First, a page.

Bonus Expectations Mixed
A recent eFinancialCareers survey of bonus expectations among some 1,400 employed Wall Street professionals reveals an almost equal division among three groups: those who expect a bonus larger than last year's, smaller than last year's, and no bonus at all.
The finding that 36 percent expect a higher bonus this year is raising eyebrows across a broad swath of the world's news media, in view of the ongoing global financial sector meltdown and very public calls by prominent U.S. lawmakers for banks to curtail bonus payments.
However, many who anticipate a hefty year-end payout are likely to be disappointed, an investment banking headhunter tells eFinancialCareers News.
"One-third of the world is not going to get more than they got last year," says Richard Lipstein, managing director at Boyden Global Executive Search in New York. "If people think that, it's a combination of human nature and the Lake Wobegon effect," he said - a reference to the mythical town in Garrison Keillor's "Prairie Home Companion," where "all children are above average."
10 Percent Anticipate Dramatically Larger Bonus
In the eFC survey, administered online from Oct. 13 through Oct. 21, 34 percent of respondents said they expect no bonus for this year, and another 30 percent said they expect a bonus smaller than last year. The remaining 36 percent who expect a larger bonus broke down into 20 percent eyeing a single-digit increase over 2007, 10 percent who expect to receive at least 33 percent more than in 2007, and 6 percent who foresee a double-digit gain of up to 33 percent. Some 71 percent of front-office workers expect a bonus this year, compared with 56 percent of those in back-office jobs. Only respondents who said they are currently employed were counted in the results.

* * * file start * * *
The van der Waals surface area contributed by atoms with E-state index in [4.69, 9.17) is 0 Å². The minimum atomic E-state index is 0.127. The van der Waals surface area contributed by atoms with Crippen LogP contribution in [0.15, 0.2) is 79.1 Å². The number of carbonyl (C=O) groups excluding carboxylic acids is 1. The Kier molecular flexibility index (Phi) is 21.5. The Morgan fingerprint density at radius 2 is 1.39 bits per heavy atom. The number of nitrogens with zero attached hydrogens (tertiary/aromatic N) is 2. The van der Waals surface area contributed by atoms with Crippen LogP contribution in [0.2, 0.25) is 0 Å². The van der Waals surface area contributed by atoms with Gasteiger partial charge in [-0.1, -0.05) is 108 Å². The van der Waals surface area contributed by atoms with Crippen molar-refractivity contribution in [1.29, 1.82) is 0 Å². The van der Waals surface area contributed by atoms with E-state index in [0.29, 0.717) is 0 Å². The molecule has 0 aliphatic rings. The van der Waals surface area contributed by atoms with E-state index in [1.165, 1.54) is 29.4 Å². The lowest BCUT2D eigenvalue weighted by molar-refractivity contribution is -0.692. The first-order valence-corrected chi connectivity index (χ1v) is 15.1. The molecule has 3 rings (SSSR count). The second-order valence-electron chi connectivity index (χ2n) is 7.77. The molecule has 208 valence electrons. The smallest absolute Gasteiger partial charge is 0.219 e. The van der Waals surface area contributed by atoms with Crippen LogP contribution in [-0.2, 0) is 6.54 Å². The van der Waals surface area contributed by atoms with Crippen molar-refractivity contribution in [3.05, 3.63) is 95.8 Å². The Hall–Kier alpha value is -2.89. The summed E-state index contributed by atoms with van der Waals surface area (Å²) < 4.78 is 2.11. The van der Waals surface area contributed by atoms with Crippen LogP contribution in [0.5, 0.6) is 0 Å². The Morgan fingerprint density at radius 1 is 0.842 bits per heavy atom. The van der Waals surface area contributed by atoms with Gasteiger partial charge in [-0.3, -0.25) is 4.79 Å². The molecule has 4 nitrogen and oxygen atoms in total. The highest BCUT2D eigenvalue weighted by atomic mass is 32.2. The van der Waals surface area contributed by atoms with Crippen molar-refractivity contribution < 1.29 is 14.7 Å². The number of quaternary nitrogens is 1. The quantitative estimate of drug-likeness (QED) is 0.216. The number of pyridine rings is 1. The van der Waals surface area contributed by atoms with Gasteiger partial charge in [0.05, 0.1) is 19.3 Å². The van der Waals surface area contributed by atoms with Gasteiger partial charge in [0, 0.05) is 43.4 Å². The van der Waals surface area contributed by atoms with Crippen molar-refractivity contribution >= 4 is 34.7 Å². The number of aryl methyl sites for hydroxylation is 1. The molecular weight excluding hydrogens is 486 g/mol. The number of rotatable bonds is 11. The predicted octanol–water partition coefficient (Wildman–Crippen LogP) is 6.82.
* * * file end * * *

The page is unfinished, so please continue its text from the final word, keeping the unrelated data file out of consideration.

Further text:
Anecdotal evidence from many sources indicates 2008 bonuses on the whole will shrink by 40 percent or more from last year's levels. Still, although the amounts may pale in comparison with Wall Street's boom years earlier this decade, it remains likely that a majority of financial markets professionals will see something in their envelope.
Congressmen Demand Blood
That prospect is generating an angry buzz among politicians. However, railing against bonuses in general ignores important distinctions between C-suite executives and hard-working pros in the trenches, and between banking and most other industries whose employees work primarily for fixed salaries rather than highly variable salary-plus-bonus packages.
For instance, House Financial Services Committee Chairman Barney Frank (D-Mass.) last week urged "a moratorium on bonuses...for all firms'' - not just for those getting emergency aid from the Treasury under the financial-rescue program. And this week Rep. Henry A. Waxman (D-Calif.) sent nine banks that received taxpayer funds a letter that read in part, "I question the appropriateness of depleting the capital that taxpayers just injected into the banks through the payment of billions of dollars in bonuses..." Waxman is chairman of the House Committee on Oversight and Government Reform.
Top Performers Will Get Paid
The eFC survey results underscore that even while vanishing profits deplete bonus pools, "bonuses will still be paid to those individuals who generated revenue for their institutions," observed John Benson, founder and CEO of eFinancialCareers.com. "For those who performed, the failure to receive a bonus will most likely push them to look for a new employer and banks cannot afford to lose their top performers right now."
Lipstein agrees. "Those that have performed will be paid the preponderance of the available moneys," he says.